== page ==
Currently, I'm working on revisions to the first article I've submitted to a journal for publication. (Incidentally, there's a post in the works about that revision process.) And as much as I had already showed the article to two readers prior to submitting it to the journal, and as much as I was (and still am) pretty pleased with the form in which I originally submitted it, one of the two reader reports came back with a mountain of suggestions for revisions and additions. For the most part, the anonymous reviewer was spot-on with his or her suggestions. Those comments are pushing me to do more research and interrogate my own basic assumptions; in the end, this process will make my article even better than it was. And with that being the case, I'm very glad that only five people (my two trusted readers, the two reviewers and the editor of the journal) will have seen the article in its original, acceptable-to-me-but-still-inferior version. No reason for the entire professional world to read my work not in its tip-top form.
As a result, I don't think I'd ever be inclined to submit an article to a journal that uses crowd-reviewing* rather than double-blind readership as its method of peer review. Part of the problem, for sure, is the fact that the academy hasn't quite caught up with emerging technologies. In simple terms, I have no way of knowing whether an article in a crowd-reviewed journal would count the same towards tenure as an article in a traditional double-blind peer-reviwed journal would. I'd like to think that if I were really partial to the journal or really believed in the idea of crowdreviewing that I'd submit there anyway, consequences be damned. But the bigger issues of expertise, overwhelm and discretion make that point completely moot.
The idea of crowd-reviewing is either genius or mad; for now I'm tending towards thinking the latter, though. Part of my hesitation is owed to my continued skepticism over the theory that crowds are wise. I still believe in expertise. I shudder every time I read about a project like Transcribe Bentham, and feel a certain schadenfreude every time a project like that is abandoned (specifically, see the top of page two of the linked story) because it turns out that scholarship does require methodological training.** I have no problem, for example, with doctors polling large numbers of their colleagues when they are confronted with a constellation of symptoms they can't explain because in that case everybody in the crowd has expert medical knowledge. And the reviewers for this journal are, ostensibly, proper medievalists.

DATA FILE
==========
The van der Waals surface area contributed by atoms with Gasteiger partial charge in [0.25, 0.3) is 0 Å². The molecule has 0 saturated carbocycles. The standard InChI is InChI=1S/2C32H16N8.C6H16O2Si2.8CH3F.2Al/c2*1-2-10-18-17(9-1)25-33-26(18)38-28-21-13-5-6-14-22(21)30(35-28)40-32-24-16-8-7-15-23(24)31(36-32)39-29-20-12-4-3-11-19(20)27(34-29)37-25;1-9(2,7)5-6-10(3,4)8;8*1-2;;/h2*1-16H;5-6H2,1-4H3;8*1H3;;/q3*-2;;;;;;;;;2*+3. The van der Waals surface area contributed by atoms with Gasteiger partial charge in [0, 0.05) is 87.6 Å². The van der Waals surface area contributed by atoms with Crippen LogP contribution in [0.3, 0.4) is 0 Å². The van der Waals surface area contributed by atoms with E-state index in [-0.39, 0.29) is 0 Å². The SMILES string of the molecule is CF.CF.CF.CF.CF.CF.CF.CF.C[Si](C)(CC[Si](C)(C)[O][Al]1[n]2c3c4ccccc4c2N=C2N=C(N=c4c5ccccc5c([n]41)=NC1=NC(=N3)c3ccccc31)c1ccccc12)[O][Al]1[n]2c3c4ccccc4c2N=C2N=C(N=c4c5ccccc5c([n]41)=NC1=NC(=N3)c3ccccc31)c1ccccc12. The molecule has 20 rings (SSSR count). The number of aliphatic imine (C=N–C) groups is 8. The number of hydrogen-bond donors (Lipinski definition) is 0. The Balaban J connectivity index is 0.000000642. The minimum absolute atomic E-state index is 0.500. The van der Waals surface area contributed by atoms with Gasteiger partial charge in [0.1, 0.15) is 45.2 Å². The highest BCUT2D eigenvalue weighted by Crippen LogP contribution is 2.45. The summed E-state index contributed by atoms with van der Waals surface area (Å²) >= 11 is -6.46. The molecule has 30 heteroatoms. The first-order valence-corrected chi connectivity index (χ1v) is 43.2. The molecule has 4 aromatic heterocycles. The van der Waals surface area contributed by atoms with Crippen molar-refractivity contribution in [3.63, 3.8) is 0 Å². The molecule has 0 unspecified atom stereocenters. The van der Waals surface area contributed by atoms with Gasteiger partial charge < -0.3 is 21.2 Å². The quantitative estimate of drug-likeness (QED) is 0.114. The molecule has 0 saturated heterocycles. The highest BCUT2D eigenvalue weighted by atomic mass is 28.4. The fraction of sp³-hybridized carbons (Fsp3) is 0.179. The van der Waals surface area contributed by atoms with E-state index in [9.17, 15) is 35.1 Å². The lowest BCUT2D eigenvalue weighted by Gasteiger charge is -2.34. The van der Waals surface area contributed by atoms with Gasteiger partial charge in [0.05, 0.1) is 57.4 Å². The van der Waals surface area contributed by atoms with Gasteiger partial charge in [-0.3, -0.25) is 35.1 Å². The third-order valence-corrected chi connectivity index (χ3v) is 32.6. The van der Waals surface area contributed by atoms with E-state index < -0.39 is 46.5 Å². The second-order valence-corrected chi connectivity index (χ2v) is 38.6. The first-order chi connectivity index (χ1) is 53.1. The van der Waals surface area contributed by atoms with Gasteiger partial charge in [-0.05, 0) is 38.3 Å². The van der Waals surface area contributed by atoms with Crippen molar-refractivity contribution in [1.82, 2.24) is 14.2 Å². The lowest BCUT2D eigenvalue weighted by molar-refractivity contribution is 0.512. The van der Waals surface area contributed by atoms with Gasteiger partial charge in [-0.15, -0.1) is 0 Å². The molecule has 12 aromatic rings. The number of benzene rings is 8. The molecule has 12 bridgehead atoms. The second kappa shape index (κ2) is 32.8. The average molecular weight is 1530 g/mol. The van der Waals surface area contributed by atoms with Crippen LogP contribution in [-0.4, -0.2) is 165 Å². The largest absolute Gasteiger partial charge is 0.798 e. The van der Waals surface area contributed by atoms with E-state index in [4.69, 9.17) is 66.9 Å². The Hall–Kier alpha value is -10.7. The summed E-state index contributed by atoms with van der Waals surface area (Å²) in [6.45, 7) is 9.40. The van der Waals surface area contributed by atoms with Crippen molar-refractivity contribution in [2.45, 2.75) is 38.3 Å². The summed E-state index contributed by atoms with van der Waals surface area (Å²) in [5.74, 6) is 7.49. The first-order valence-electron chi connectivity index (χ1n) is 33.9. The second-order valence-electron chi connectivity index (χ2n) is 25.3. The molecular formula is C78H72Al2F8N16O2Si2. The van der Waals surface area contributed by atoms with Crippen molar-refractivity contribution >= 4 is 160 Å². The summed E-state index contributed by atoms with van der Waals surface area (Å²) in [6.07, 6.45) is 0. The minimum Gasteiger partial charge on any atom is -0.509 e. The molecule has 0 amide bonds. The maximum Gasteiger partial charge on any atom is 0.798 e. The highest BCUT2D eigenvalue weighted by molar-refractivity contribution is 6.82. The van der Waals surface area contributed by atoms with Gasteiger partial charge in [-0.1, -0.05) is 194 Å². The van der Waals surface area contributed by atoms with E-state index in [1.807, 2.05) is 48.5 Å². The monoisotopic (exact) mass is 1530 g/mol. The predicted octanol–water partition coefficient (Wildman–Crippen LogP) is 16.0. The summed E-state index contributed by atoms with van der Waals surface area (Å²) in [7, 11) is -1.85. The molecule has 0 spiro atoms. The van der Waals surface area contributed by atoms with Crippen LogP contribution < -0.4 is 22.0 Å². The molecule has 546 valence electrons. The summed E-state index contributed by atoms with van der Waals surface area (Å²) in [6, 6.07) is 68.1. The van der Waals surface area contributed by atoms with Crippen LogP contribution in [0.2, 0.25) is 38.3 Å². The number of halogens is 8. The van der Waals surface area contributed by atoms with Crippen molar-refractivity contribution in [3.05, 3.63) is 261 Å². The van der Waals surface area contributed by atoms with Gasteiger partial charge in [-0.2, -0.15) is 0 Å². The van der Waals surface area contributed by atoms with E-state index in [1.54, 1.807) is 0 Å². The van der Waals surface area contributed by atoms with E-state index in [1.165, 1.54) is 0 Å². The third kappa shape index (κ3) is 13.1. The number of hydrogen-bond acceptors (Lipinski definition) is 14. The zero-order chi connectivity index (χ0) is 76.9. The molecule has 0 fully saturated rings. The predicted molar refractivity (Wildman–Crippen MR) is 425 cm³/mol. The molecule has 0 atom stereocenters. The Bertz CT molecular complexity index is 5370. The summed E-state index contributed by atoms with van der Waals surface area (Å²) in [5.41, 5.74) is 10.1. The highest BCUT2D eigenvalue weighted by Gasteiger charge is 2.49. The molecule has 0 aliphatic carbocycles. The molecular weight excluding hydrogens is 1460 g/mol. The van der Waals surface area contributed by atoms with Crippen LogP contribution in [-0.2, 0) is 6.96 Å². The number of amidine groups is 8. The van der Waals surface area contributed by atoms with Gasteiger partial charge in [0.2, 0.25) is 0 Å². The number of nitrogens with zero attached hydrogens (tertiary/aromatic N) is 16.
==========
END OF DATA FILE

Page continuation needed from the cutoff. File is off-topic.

But I still don't want the great masses reading my unwashed prose. (That's why I'm so ambivalent about this blogging experiment. I think it has value in the form that it takes and in being public rather than private, but I kind of keep hoping that nobody will notice. So far, so good.) A really good, careful edit by two experts is likely to be as good, if not better, than a whole pile of comments from a crowd that may include experts but may also include well-meaning but under-informed amateurs or worse. An additional problem with a crowd is that it is a crowd. Committees are less efficient the more people who sit on them, and likewise, even if every comment made about an article by a crowd were expert and excellent, there would invariably be an excess of noise. And finally, crowd-sourcing as peer-review leaves the web and the universe littered with early drafts easily accessible. Writing — even technical, professional, academic writing — is such an intimate thing to bare to the world that to show it off unfinished leaves the writer that much more and needlessly exposed.
Edited on 9/30/11 to add: I see that I've been getting some hits on this particular post from a password-protected section of the crowdreview site. I don't know if they've written something in response or just posted the link. I'm still very much learning about blogging etiquette, but that does strike me as a little unsporting.
*The term I have written here as crowd-reviewing is, correctly, a single compound word rather than a hyphenated combination of two words: Crowdreviewing, like its predecessor, crowdsourcing. I've hyphenated here for ease of reading on a screen.
** Turns out that there's a whole blog dedicated to the subject of crowd-sourced transcription of historical records.